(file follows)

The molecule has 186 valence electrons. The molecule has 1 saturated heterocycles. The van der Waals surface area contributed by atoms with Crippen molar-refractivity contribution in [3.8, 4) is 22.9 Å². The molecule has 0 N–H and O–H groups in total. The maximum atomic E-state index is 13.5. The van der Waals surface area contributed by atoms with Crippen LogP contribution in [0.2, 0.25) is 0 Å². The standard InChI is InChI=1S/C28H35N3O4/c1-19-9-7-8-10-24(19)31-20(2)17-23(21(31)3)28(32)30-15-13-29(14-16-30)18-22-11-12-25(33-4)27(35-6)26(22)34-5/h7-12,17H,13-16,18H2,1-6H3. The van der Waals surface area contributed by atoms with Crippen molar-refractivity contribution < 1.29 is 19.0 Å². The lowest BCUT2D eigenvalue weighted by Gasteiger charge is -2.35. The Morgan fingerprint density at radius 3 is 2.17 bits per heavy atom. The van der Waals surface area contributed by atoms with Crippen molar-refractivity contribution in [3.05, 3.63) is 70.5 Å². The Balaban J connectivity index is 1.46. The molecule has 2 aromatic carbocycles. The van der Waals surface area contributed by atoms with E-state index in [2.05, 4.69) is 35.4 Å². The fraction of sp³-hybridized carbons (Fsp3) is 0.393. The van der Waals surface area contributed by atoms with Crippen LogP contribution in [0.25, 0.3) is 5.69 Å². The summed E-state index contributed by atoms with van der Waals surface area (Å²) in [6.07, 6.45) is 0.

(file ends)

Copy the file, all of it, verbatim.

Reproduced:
The molecule has 186 valence electrons. The molecule has 1 saturated heterocycles. The van der Waals surface area contributed by atoms with Crippen molar-refractivity contribution in [3.8, 4) is 22.9 Å². The molecule has 0 N–H and O–H groups in total. The maximum atomic E-state index is 13.5. The van der Waals surface area contributed by atoms with Crippen LogP contribution in [0.2, 0.25) is 0 Å². The standard InChI is InChI=1S/C28H35N3O4/c1-19-9-7-8-10-24(19)31-20(2)17-23(21(31)3)28(32)30-15-13-29(14-16-30)18-22-11-12-25(33-4)27(35-6)26(22)34-5/h7-12,17H,13-16,18H2,1-6H3. The van der Waals surface area contributed by atoms with Crippen molar-refractivity contribution < 1.29 is 19.0 Å². The lowest BCUT2D eigenvalue weighted by Gasteiger charge is -2.35. The Morgan fingerprint density at radius 3 is 2.17 bits per heavy atom. The van der Waals surface area contributed by atoms with Crippen molar-refractivity contribution in [3.05, 3.63) is 70.5 Å². The Balaban J connectivity index is 1.46. The molecule has 2 aromatic carbocycles. The van der Waals surface area contributed by atoms with E-state index in [2.05, 4.69) is 35.4 Å². The fraction of sp³-hybridized carbons (Fsp3) is 0.393. The van der Waals surface area contributed by atoms with Crippen LogP contribution in [0.25, 0.3) is 5.69 Å². The summed E-state index contributed by atoms with van der Waals surface area (Å²) in [6.07, 6.45) is 0.